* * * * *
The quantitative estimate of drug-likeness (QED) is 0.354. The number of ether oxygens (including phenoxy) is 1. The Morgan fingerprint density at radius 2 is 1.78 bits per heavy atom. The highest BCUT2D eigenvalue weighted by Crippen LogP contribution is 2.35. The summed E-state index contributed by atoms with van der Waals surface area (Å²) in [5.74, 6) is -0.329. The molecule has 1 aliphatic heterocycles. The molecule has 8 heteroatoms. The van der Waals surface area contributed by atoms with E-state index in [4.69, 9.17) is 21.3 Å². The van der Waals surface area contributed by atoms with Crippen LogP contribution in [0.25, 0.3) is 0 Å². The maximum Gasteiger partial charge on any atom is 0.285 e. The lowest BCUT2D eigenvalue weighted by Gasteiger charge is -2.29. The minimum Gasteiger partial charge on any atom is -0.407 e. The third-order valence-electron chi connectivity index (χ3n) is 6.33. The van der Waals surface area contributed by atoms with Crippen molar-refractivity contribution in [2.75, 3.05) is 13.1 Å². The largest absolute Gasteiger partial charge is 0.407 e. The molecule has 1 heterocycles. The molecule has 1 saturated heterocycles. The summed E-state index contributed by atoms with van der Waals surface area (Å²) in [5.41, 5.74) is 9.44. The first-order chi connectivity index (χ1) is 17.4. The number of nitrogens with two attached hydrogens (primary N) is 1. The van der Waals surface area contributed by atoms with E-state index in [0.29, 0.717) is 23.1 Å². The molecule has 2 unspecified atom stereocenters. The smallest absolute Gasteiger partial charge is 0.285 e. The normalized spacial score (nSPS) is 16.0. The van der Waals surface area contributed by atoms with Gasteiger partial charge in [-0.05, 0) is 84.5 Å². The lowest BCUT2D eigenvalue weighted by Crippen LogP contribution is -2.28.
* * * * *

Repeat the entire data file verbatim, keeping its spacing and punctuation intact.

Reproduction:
The quantitative estimate of drug-likeness (QED) is 0.354. The number of ether oxygens (including phenoxy) is 1. The Morgan fingerprint density at radius 2 is 1.78 bits per heavy atom. The highest BCUT2D eigenvalue weighted by Crippen LogP contribution is 2.35. The summed E-state index contributed by atoms with van der Waals surface area (Å²) in [5.74, 6) is -0.329. The molecule has 1 aliphatic heterocycles. The molecule has 8 heteroatoms. The van der Waals surface area contributed by atoms with E-state index in [4.69, 9.17) is 21.3 Å². The van der Waals surface area contributed by atoms with Crippen LogP contribution in [0.25, 0.3) is 0 Å². The maximum Gasteiger partial charge on any atom is 0.285 e. The lowest BCUT2D eigenvalue weighted by Gasteiger charge is -2.29. The minimum Gasteiger partial charge on any atom is -0.407 e. The third-order valence-electron chi connectivity index (χ3n) is 6.33. The van der Waals surface area contributed by atoms with Crippen molar-refractivity contribution in [2.75, 3.05) is 13.1 Å². The largest absolute Gasteiger partial charge is 0.407 e. The molecule has 1 heterocycles. The molecule has 1 saturated heterocycles. The summed E-state index contributed by atoms with van der Waals surface area (Å²) in [5.41, 5.74) is 9.44. The first-order chi connectivity index (χ1) is 17.4. The number of nitrogens with two attached hydrogens (primary N) is 1. The van der Waals surface area contributed by atoms with E-state index in [0.29, 0.717) is 23.1 Å². The molecule has 2 unspecified atom stereocenters. The smallest absolute Gasteiger partial charge is 0.285 e. The normalized spacial score (nSPS) is 16.0. The van der Waals surface area contributed by atoms with Gasteiger partial charge in [-0.05, 0) is 84.5 Å². The lowest BCUT2D eigenvalue weighted by Crippen LogP contribution is -2.28.